Dickies x Titus Art Construction Tour 2021
Photography by Laura Kaczmarek
Words by Thomas Gentsch
Events in skateboarding have paused for over a year now due to the circumstances we’ve all been dealing with since 2020. But, as always, skateboarders around the world have worked to overcome these barriers and help get some things going. Tours might be limited to your home country, but are doable. Dickies and Titus have shared an enthusiasm for DIY projects over the past couple years and after a break in 2020, plans were made to make another DIY tour happen in 2021. Everyone was unsure about the state of the EU lockdown in spring ’21, which led to the decision of having it take place within Germany. So, after our past trips to the Netherlands, Belgium, and the South of France, we picked the city of Dresden for this year, located in the east of Germany. After Dresden’s beloved “Trini” DIY spot was torn down two years ago, this city with very ready-and-willing DIY skaters seemed like just the right pick.
Furthermore, the “Dickies x Titus Art Construction Tour” posed something special we had never had before. In 2021, it was all on the ladies! Female photo-ambassador Laura Kaczmarek united the work behind and in-front of the camera. Her friend, artist Clara Knör, was responsible for the artistic aspects of the project. And skateboarders Catherine Marquis, Lea Schäfer, Vanessa Konte, and Salome Keller experienced first-hand the joys of dirty hands and dusty clothes. Add in some help from veteran DIY-builders/skateboarders Tom Kleinschmidt and Thomas Prochaska, and you have a crew with all the passion you need for a project like this.
Dresden has an old platform next to an abandoned railroad track which combines relatively good ground under a roof in a remote location. The first day was spent planning out what exactly was to be built and the crew decided on three different obstacles. Forms were built, reinforced steel was welded, and on the third day, the concrete started getting poured. In the end, 8 (!) tons of concrete were used, shaping a unique coffin-style spine, a pole jam, a hip, and a quarter pipe. While almost the same amount of beer got drunk as concrete was poured, everyone still had to keep an eye out for the cops while the building commenced. Due to that, some of the work had to be postponed to a night shift. But hey, whatever ya gotta do!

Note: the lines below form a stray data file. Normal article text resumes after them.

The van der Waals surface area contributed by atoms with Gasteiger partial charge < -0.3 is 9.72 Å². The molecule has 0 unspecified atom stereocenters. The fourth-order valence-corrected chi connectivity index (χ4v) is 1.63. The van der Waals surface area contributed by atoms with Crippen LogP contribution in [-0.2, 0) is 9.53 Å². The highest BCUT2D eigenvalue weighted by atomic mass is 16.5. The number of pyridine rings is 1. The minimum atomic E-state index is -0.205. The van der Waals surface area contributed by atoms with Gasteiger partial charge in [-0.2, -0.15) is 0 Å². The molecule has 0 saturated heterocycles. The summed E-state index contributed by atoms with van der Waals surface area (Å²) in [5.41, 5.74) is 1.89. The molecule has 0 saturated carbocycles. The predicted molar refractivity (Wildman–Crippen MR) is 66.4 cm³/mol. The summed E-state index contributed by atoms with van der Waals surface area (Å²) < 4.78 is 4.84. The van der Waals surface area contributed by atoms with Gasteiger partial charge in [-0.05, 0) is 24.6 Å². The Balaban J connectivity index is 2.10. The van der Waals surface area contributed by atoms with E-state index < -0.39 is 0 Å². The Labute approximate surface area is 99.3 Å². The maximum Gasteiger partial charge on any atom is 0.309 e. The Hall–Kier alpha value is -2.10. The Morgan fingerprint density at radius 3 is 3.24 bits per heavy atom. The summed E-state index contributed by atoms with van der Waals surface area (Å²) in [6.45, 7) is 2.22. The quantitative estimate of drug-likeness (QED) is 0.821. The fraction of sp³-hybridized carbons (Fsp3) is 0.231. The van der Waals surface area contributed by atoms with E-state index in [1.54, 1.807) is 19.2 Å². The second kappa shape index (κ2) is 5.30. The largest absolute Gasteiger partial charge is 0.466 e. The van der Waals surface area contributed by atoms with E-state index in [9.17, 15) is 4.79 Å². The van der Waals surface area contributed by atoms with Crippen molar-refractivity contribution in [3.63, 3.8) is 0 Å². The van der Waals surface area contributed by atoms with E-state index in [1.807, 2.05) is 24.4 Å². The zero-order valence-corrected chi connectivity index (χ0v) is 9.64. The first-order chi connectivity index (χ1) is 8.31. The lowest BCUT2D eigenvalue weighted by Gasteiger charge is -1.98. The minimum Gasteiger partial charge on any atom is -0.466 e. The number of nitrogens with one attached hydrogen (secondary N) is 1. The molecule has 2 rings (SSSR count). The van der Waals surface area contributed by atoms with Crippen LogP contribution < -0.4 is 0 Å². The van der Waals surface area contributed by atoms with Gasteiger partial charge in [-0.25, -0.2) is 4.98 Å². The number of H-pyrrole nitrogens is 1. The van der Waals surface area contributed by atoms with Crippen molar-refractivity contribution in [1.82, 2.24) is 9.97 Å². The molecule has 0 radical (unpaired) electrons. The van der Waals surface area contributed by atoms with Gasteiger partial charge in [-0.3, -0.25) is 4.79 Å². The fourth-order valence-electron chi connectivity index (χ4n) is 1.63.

Altogether, the building aspect of the project took four days. Since the fresh obstacles surely had to be tested out/skated, the drying time of the concrete had to be cut from two weeks to two days. Artist Clara Knör made good use of this time, leaving her personal artwork on the drying concrete while everybody else got increasingly eager to shred the three new concrete beauties. One week after their initial arrival, the time had finally come and the ladys proved that their work was amazingly skate-able.
After the dust had settled and everyone headed back home, reflecting on these ten days in Dresden, things really started to clear up. New friendships were forged like steel, new love was found in concrete bags, and everybody involved was a part of something special. “Giving can be nicer than taking” – we all hope these new “art-stacles” will serve some long lasting joy to skateboarders from Dresden and anybody who visits this beautiful city in eastern Germany!